• Certifies structure and plan compliance with the corresponding building regulations.

You usually need a formal qualification in building surveying to work as a Building Inspector. Vocational Education and Training (VET) and university are both common study pathways.

Registration or licencing may be required.

Before starting a course, check it will provide you with the skills and qualifications you need. Visit

  • Course Seeker to search and compare higher education courses.
  • ComparED to compare undergraduate and postgraduate student experiences and outcomes.
  • My Skills to compare Vocational Education and Training (VET) courses, providers and student outcomes.
  • AAPathways website to explore Construction, Plumbing and Services VET training pathways.

Employers look for Architectural, Building & Surveying Technicians who are reliable, work well in a team and have a strong work ethic.

Filter Skills & Knowledge

Knowledge

These are important topics, subjects or knowledge areas.

  1. Building and construction

    79% Skill level

    Materials, and methods used to construct or repair houses, buildings, or other structures like highways and roads.

  2. Customer and personal service

    73% Skill level

    Understanding customer needs, providing good quality service, and measuring customer satisfaction.

  3. English language

    64% Skill level

    English language including the meaning and spelling of words, rules of composition, and grammar.

  4. Engineering and technology

    63% Skill level

    Use engineering, science and technology to design and produce goods and services.

  5. Technical design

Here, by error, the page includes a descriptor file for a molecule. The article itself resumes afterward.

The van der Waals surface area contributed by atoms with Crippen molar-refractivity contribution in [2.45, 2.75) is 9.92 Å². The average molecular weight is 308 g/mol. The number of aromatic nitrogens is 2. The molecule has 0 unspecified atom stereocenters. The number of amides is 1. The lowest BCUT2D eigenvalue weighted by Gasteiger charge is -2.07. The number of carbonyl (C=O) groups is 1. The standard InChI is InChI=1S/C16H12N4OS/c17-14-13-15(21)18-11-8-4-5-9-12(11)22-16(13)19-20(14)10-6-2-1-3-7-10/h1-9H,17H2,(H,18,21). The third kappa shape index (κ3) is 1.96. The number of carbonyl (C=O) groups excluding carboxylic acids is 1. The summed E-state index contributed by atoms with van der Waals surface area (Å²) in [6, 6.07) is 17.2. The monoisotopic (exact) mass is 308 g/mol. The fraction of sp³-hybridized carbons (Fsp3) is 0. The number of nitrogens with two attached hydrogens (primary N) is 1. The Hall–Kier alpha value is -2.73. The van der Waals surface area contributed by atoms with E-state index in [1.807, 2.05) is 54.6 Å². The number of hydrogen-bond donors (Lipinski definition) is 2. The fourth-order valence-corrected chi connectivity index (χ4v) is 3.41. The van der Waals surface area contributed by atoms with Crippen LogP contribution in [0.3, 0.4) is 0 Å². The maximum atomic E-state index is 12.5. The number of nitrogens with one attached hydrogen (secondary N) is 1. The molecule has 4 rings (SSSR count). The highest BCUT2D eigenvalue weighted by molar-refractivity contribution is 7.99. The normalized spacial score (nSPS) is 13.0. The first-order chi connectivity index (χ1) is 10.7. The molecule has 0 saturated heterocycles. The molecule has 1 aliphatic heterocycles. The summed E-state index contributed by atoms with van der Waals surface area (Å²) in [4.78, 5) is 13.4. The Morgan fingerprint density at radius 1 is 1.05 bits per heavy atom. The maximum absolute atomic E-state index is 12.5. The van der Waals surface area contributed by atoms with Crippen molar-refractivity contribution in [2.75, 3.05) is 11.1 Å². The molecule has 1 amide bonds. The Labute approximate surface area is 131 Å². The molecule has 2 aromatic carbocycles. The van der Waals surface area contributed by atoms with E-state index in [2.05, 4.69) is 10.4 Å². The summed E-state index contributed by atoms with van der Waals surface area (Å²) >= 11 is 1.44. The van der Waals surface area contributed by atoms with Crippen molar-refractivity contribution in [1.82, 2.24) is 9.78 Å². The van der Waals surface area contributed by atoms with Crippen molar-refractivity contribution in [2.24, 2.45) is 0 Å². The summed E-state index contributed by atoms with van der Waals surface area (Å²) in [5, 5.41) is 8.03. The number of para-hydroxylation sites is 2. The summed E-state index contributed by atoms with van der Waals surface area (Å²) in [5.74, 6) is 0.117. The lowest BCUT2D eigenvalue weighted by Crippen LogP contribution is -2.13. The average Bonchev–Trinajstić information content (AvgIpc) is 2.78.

59% Skill level

    Design techniques, tools, and principles used to make detailed technical plans, blueprints, drawings, and models.

  6. Public safety and security

    57% Skill level

    Use of equipment, rules and ideas to protect people, data, property, and institutions.

  7. Mathematics

    54% Skill level

    Arithmetic, algebra, geometry, calculus, or statistics.

  8. Mechanical

    53% Skill level

    Machines and tools, including their designs, uses, repair, and maintenance.

  9. Clerical

    52% Skill level

    Word processing, managing files and records, stenography and transcription, designing forms, and other office work.

  10. Education and training

    48% Skill level

    Curriculum and training design, teaching and instruction for individuals and groups, and the measurement of training effects.

  11. Law and government

    48% Skill level

    How our laws and courts work. Government rules and regulations, and the political system.

  12. Computers and electronics

    47% Skill level

    Circuit boards, processors, chips, electronic equipment, and computer hardware and software, including applications and programming.